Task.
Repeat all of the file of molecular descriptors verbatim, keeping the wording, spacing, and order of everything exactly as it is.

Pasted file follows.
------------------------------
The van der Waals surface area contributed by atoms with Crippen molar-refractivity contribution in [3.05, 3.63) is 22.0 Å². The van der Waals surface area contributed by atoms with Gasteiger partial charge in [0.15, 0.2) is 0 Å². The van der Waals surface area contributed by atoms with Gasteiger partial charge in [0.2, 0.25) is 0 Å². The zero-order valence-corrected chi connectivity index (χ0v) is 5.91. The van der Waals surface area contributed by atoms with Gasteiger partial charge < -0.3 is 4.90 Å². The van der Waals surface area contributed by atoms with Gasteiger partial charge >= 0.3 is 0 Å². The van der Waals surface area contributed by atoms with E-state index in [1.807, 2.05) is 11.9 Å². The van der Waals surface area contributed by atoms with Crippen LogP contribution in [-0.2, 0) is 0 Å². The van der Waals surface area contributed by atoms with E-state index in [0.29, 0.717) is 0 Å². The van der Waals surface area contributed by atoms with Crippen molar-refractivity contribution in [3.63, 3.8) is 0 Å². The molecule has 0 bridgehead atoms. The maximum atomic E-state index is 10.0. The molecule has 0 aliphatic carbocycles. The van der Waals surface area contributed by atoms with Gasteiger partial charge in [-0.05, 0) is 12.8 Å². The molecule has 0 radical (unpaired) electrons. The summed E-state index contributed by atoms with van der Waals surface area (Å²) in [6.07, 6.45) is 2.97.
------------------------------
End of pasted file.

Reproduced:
The van der Waals surface area contributed by atoms with Crippen molar-refractivity contribution in [3.05, 3.63) is 22.0 Å². The van der Waals surface area contributed by atoms with Gasteiger partial charge in [0.15, 0.2) is 0 Å². The van der Waals surface area contributed by atoms with Gasteiger partial charge in [0.2, 0.25) is 0 Å². The zero-order valence-corrected chi connectivity index (χ0v) is 5.91. The van der Waals surface area contributed by atoms with Gasteiger partial charge < -0.3 is 4.90 Å². The van der Waals surface area contributed by atoms with Gasteiger partial charge >= 0.3 is 0 Å². The van der Waals surface area contributed by atoms with E-state index in [1.807, 2.05) is 11.9 Å². The van der Waals surface area contributed by atoms with Crippen LogP contribution in [-0.2, 0) is 0 Å². The van der Waals surface area contributed by atoms with E-state index in [0.29, 0.717) is 0 Å². The van der Waals surface area contributed by atoms with Crippen molar-refractivity contribution in [3.63, 3.8) is 0 Å². The molecule has 0 bridgehead atoms. The maximum atomic E-state index is 10.0. The molecule has 0 aliphatic carbocycles. The van der Waals surface area contributed by atoms with Gasteiger partial charge in [-0.05, 0) is 12.8 Å². The molecule has 0 radical (unpaired) electrons. The summed E-state index contributed by atoms with van der Waals surface area (Å²) in [6.07, 6.45) is 2.97.